Industry

KPIs Skew ESG Scores Due to Materiality Divergence

Investors exposed to “gaps and inconsistencies” by relying on a small number of data providers.

Variations between ESG scores provided by third-party data vendors can be largely attributed to use of different KPIs to measure the financial materiality of ESG risks, according to Calvert Research Institute. Investors who take information from a limited number of data providers “at face value” could be subject to “gaps and inconsistencies”, the institute warned.

For each of 16 ESG risks, Calvert – in collaboration with Sociovestix Labs – created a test portfolio, then applied the relevant KPIs from each vendor to identify their correlation with equity upside, thus isolating the materiality of the indicator to financial performance.

Analysis took factors such as sector, geography and market conditions into account, utilising test portfolios of comparable “peer group” companies.

KPI score performances with a “statistically significant alignment” to financial performance are “indicative of the strength of each indicator’s association with equity upside”, Calvert said.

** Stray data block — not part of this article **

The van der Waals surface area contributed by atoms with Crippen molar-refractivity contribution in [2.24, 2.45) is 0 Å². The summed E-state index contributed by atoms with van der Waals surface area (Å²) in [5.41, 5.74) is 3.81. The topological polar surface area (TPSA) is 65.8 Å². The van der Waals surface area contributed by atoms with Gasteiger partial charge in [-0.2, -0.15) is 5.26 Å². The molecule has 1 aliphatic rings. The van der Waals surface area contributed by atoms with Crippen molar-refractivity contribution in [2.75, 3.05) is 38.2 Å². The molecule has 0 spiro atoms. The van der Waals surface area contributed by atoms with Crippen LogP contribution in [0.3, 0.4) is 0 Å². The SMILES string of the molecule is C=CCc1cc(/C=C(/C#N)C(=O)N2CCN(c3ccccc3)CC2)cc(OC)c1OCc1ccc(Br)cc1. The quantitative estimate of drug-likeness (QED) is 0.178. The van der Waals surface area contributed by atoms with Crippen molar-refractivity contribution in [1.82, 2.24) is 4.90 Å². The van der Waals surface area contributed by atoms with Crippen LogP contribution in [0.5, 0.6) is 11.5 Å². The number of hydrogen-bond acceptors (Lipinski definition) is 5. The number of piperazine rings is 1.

Divergence between the KPIs and financial performance is a useful indicator to investors that the vendor’s KPI is not providing “decision-useful information related to ESG”.

Investors have long noticed the differences between scores attributed to the same company by different ESG scoring services. Regulators have also noted a lack of transparency and wide differences in methodologies.

The study also suggests that certain KPIs were more reliable indicators of materiality of ESG risks. This includes those relating to ESG risks experienced across a broad range of industries, such as energy use and human capital management.

It found that packaging and electronic waste had the highest proportion of KPIs with strong levels of financial materiality.

Materiality analysis coupled with ESG research by Calvert also revealed which ESG themes with potential upside are “historically under-appreciated by the market” and are therefore strong investment opportunities in the short-term.

“As ESG analysts identify key themes gaining traction across sectors, including climate change and diversity and inclusion, materiality factors signal which themes have already been priced into each sector. Time series analysis of materiality factors to be conducted going forward will help reveal changes in market sentiment towards these issues over time,” the report added.

Calvert noted that third-party KPIs don’t necessarily provide a “valuable materiality signal” over a longer time period. “An ongoing analysis would be required to determine if some KPIs become more of less valuable over time,” the report said.

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